Opinion 4 minute read
“All art is at once surface and symbol” – said Oscar Wilde, and Public Affairs more so.
The Indian General Elections in 2014 is an exciting prospect for India’s burgeoning public affairs advisories. As political parties fiercely compete for the 16th Lok Sabha, the elections will witness some of the greatest efforts in public outreach, campaigning and opinion generation to woo the electorate of the world’s largest democracy. If the figures recently released by Census of India are anything to go by - 28.9% of India’s population falls between the age of 19-35 years and the elections will see participation by almost 150 million first-time voters.
The public affairs predicament is also quite daunting, especially with an inherently diverse cultural and political landscape, the voters ever so aware and the election battleground polarized like never before.
Looking back at India’s history, elections have been fraught with sloganeering, recrimination and populism. While India may not have shed its propensity to use these tools, it might well be the first instance when elections will be greatly impacted by scientifically-devised mass media, message campaigning and persona-centric propaganda administered to precision. At the back-end will be a grand convergence of public affairs efforts by political parties, special interest groups, industry leaders and activists who will seek to determine election outcomes to suit their needs.
The risk of looking beyond ‘surface and symbol’ in these elections, is in fact making the grave mistake of ignoring the ground on which the battle is being fought. The play on public perception, platforms and positioning has taken pre-eminence. Although the prevalence of personality-cults in Indian politics is almost a tradition, the contest looks poised for a close finish with the two poster-boys of Indian politics assuming contrasting virtues.
Narendra Modi’s rumbling juggernaut of ‘Development’ and the promise of replicating the much-admired ‘Gujarat Model’ has evoked an unprecedented response, even from regions were the BJP enjoys little support. He is heralded as ‘modern’, ‘dynamic’ and ‘authoritative’. His personality is cultivated on the aspirations of the urban Indian youth, his ‘development’ platform carefully built over the years to fill the void where Congress left it a decade ago.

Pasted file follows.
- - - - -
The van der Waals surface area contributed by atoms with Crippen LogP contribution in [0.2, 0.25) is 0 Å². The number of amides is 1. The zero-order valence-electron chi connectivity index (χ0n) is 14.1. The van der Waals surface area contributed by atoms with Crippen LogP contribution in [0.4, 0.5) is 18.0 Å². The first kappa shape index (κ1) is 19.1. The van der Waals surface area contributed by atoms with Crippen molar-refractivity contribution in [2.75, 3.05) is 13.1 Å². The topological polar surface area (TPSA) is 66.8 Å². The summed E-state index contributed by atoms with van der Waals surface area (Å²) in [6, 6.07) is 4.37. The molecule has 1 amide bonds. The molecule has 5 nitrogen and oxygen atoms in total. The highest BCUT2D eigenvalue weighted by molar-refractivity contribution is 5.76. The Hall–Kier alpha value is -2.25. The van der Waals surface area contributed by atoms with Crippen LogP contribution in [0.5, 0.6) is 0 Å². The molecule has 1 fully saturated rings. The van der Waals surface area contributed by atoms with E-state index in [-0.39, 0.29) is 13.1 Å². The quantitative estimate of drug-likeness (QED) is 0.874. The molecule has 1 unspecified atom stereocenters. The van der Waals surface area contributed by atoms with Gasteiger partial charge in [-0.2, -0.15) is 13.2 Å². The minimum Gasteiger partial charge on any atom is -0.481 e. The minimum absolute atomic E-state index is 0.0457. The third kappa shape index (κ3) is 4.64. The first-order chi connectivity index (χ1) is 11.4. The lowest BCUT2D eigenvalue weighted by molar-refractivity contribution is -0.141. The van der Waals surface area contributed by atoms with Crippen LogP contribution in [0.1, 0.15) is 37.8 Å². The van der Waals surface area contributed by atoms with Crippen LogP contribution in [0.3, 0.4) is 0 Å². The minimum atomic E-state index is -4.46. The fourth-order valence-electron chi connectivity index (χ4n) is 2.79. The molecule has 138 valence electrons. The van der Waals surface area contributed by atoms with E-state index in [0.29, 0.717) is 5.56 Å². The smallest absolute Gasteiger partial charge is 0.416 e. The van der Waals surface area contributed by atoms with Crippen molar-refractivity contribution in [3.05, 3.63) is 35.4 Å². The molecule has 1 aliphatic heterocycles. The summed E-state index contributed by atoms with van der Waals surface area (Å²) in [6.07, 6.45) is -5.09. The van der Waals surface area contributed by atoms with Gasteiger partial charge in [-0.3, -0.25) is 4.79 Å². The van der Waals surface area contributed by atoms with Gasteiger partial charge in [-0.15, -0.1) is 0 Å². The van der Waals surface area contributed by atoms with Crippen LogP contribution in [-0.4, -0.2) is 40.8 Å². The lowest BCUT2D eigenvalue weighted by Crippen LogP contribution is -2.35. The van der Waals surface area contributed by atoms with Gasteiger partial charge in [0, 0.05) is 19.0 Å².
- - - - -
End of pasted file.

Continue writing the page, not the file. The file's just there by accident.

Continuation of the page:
On the other hand, Rahul Gandhi comes across as a young leader on a mission, with an ever present nervous energy about him. While reflecting the angst of the common man, he champions the rights of the ordinary Indian citizen. Rahul’s image has been carefully crafted to appeal to the rural vote bank, and his portrayal as an ‘honest’, ‘well-grounded’, ‘secular’ youth leader at the helm of the Congress party is perhaps aimed at decisively reversing a huge anti-incumbency sentiment amongst Indian voters.
Apart from the persona-centric campaigns, there are a slew of policies and reforms being announced by the Congress led Government in the run-up to the election. Be it the recent announcement of the contentious Food Security Bill, the much debated ordinance on convicted legislators, or the 7th pay commission, there is evidently much more than a mere hint of populism in these measures. In the meanwhile, business leaders and industrialists are apparently extending overwhelming support for a Modi-led BJP at the center, after suffering a prolonged policy draught.
The art of influencing is at its peak. The acts are yet to be played out. The finale could surprise us all. But will the coming elections signal the advent of public affairs as an indispensable and rational science or will it forever remain an intuitive and inscrutable art?
The answer lies in the virtues that Public Affairs as an expertise can assume. Will Public Affairs move on from creating hype based leadership profiles to being an advisor that connects politics to public opinion? Will it be able to skill-fully weave narratives in public interest? Will it play the role of being an initiator to make businesses socially responsible? Can it bring together people and organizations to participate actively in governance? Can policies be influenced based on sound economics rather than short-term appeasement or vested interests? Can Public Affairs as an industry act for the greater public good?
These are significant challenges that face the Public Affairs industry and its practitioners, and the election outcome will only enlighten us with a fluid-ounce of pragmatism.
Shailesh Goyal, Founder & Principal of Simulations Public Affairs Management Services